Microbial Ecology

, Volume 64, Issue 4, pp 1000–1007 | Cite as

Variations in Reactive Oxygen Release and Antioxidant Activity in Multiple Symbiodinium Types in Response to Elevated Temperature

  • Elizabeth S. McGinty
  • Jenna Pieczonka
  • Laura D. Mydlarz
Environmental Microbiology


As ocean temperatures rise, investigations into what the physiological effects will be on the symbiotic microalga Symbiodinium, and how these may play into the cnidarian bleaching response, have highlighted the contribution of reactive oxygen species (ROS). Previous studies have laid this groundwork using a limited number of Symbiodinium phylotypes, and so this study aims to expand this understanding by exploring the effects of sub-lethal elevated temperatures on the physiological response of seven genetically distinct types of Symbiodinium, including A1, B1, B2, C1, D, E1, and F2. The production of ROS (at 26 °C, 29 °C, 30 °C, and 31 °C) and activity of the antioxidants catalase (CAT) and superoxide dismutase (SOD) (at 26 °C and 31 °C) were measured as indicators of sensitivity or tolerance to heat stress. Symbiodinium types B1 and C1 were the most thermally sensitive, with C1 producing the highest amount of ROS at elevated temperatures. Types A1 and F2 were tolerant, having no increase in ROS production, and were the only types to increase both CAT and SOD activity with temperature stress. Type B2 had decreased ROS production and elevation of CAT activity, while type E1 had decreased levels of ROS production at elevated temperatures. Type D was the only Symbiodinium type to remain unaffected by elevated temperatures. These results are consistent with previous findings of relative sensitivity or tolerance to elevated temperatures, specifically with regards to types A1, B1, and F2. The inclusion of types B2, C1, D, and E1 provides further new evidence of how types differ in their thermal responses, suggesting differing mechanisms exist in the Symbiodnium response to higher temperature and highlighting the importance of establishing symbiont identity when exploring the response of intact associations to this type of stress.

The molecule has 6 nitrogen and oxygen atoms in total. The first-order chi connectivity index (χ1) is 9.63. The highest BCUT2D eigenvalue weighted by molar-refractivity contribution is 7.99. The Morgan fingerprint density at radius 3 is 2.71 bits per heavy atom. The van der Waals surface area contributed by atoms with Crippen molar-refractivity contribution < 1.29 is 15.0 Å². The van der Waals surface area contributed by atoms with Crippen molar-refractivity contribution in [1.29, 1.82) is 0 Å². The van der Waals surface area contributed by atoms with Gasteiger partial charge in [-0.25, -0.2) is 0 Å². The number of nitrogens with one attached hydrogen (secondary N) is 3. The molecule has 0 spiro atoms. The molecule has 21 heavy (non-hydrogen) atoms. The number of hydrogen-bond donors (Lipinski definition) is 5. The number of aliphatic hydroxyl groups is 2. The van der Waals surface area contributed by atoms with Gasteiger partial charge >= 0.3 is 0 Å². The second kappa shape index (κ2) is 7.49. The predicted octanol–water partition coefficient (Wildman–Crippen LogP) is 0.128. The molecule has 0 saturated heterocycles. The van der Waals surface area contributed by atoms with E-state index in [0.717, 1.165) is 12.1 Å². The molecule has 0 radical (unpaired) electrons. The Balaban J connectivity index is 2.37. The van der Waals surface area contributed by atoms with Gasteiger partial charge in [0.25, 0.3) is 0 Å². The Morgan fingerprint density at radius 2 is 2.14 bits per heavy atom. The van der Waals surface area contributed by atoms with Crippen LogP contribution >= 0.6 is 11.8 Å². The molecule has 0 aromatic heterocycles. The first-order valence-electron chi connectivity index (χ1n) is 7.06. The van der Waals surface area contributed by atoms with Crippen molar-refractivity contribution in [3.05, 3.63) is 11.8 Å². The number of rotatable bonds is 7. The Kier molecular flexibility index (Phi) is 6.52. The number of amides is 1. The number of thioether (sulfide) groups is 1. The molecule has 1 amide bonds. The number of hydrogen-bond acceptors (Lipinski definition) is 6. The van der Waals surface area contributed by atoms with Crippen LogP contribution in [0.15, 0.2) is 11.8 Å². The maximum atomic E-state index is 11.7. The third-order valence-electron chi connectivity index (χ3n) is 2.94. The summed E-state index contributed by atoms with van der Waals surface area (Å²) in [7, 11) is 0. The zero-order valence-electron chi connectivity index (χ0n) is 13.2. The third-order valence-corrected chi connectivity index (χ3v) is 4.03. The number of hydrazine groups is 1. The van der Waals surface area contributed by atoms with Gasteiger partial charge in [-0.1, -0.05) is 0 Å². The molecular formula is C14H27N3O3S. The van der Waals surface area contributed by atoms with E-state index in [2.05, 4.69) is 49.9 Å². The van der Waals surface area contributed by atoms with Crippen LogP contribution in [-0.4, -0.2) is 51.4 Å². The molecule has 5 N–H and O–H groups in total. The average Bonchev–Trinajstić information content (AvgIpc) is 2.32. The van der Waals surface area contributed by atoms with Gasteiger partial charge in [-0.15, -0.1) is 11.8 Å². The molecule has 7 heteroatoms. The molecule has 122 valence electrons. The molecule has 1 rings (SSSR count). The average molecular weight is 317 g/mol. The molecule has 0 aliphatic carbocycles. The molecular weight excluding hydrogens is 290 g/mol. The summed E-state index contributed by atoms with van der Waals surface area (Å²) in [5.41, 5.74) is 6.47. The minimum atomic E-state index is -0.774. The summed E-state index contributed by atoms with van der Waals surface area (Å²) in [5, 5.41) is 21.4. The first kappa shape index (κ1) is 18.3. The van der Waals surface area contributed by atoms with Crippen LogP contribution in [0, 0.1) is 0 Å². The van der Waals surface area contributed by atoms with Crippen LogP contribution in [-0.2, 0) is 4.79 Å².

Reactive Oxygen Species Internal Transcribe Spacer Reactive Oxygen Species Production Increase Reactive Oxygen Species Production High Reactive Oxygen Species 
These keywords were added by machine and not by the authors. This process is experimental and the keywords may be updated as the learning algorithm improves.





Hydrogen peroxide


Internal transcribed spacer-2


Superoxide anion


Reactive oxygen species


Superoxide dismutase



The authors would like to acknowledge funding from UTA start-up funds, UTA Research Enhancement Program and NSF # 1017458 (to LDM). The authors would like to thank Todd LaJeunesse (Pennsylvania State University) and Scott Santos (Auburn University) for generously providing Symbiodinium cultures, and James Drake, Regina Roy and Whitney T. Mann (University of Texas at Arlington) for experimental support. Comments by David J. Suggett, Robert F. McMahon, Christian L. Cox, Caroline V. Palmer, Whitney T. Mann and two anonymous reviewers have significantly improved this manuscript.


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Copyright information

© Springer Science+Business Media, LLC 2012

Authors and Affiliations

  • Elizabeth S. McGinty
    • 1
  • Jenna Pieczonka
    • 1
  • Laura D. Mydlarz
    • 1
  1. 1.Department of BiologyUniversity of Texas at ArlingtonArlingtonUSA

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